This paper focuses on a potential, sustainable, intermodal transport option in the EU connecting two geographical areas: the Nordic and Southeast European countries. The different parties included in this potential corridor constitute a complex, intermodal transport corridor network. In this paper our aim is not to focus on the infrastructure itself; rather, it is to discuss potential business models for this corridor based on a combination of three modes of transport: road, sea and rail. In this study the potential corridor is referred to as the 3ModeCorridor, and the study examines potential business models for this type of corridor. We use four business model options from the literature for intermodal transport and describe their content. Then, based on the case study findings, we describe which of the business models are realistic and which can exist at the same time. We also analyze the starting model with the most potential and the possible evolution of the business models in a 5-year time frame. For the analysis we use results from in-depth interviews conducted in 51 companies from Norway, Finland, Poland, the Czech Republic, Austria, Hungary, Bulgaria, Romania and Greece. The interviewed companies represent potential service buyers and transport service operators for the potential corridor. Based on the results, most of the interviewees believe a balanced model (the Operator-3PL Model) will be the starting business model with the most potential. In this model, the logistics service providers (LSPs) and operators have a rather equal relationship and there are few customers using the service. Concerning evolution, the results indicate that the models with the most potential will be those that cater for the needs of different clients. As a consequence, the role of LSP would seem to grow over time. It seems that in this type of business model the operators (rail, shipping and trucking companies) will increasingly focus on their basic function, transport.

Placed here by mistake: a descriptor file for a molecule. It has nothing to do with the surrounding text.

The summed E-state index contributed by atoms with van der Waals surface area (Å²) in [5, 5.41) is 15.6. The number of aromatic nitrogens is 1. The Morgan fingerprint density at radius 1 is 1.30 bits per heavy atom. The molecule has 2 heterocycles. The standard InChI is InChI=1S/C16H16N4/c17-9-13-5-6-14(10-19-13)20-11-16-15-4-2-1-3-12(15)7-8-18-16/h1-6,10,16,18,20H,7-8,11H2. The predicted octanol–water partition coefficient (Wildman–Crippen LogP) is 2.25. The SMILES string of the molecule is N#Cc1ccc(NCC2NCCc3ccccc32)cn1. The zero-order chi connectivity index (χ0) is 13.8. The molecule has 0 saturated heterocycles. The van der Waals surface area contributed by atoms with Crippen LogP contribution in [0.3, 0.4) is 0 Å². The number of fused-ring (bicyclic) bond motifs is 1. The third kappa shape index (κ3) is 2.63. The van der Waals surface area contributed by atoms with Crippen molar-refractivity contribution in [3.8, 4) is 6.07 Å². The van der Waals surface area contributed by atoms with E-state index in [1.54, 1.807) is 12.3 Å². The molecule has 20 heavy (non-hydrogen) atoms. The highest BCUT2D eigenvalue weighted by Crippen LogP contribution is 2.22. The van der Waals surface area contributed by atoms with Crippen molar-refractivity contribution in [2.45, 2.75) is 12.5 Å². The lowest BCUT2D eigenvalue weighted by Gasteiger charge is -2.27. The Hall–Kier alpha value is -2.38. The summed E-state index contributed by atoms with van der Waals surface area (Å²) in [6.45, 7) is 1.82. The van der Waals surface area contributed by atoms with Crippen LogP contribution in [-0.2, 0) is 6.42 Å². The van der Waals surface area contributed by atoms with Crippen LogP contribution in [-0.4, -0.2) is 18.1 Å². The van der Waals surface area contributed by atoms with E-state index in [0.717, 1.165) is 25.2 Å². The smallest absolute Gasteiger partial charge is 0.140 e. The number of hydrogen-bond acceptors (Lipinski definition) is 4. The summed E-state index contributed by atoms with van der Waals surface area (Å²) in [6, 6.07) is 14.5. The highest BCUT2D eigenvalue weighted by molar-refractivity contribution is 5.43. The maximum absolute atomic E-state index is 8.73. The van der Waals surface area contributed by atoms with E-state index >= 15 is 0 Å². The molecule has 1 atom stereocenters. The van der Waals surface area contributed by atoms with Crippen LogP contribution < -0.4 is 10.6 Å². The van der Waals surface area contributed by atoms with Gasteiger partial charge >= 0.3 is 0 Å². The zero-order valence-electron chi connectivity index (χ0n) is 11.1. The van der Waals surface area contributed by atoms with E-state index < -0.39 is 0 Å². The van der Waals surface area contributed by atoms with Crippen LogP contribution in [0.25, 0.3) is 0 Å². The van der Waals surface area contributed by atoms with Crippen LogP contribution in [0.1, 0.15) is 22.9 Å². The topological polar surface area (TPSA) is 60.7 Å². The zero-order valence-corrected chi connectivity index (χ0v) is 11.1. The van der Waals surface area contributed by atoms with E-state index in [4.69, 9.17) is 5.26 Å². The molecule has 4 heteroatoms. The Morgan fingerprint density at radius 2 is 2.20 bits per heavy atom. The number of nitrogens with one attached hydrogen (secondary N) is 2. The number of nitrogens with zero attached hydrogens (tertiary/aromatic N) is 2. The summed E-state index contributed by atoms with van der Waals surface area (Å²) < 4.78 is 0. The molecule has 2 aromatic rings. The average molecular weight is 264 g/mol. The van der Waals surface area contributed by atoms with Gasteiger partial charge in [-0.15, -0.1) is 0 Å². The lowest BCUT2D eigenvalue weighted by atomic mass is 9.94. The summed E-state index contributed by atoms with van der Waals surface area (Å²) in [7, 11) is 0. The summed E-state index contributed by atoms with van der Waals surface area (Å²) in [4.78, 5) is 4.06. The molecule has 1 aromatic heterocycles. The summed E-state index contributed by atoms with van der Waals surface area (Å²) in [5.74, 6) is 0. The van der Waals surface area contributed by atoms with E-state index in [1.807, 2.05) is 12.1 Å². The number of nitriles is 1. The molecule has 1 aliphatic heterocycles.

- Business model
- intermodal transport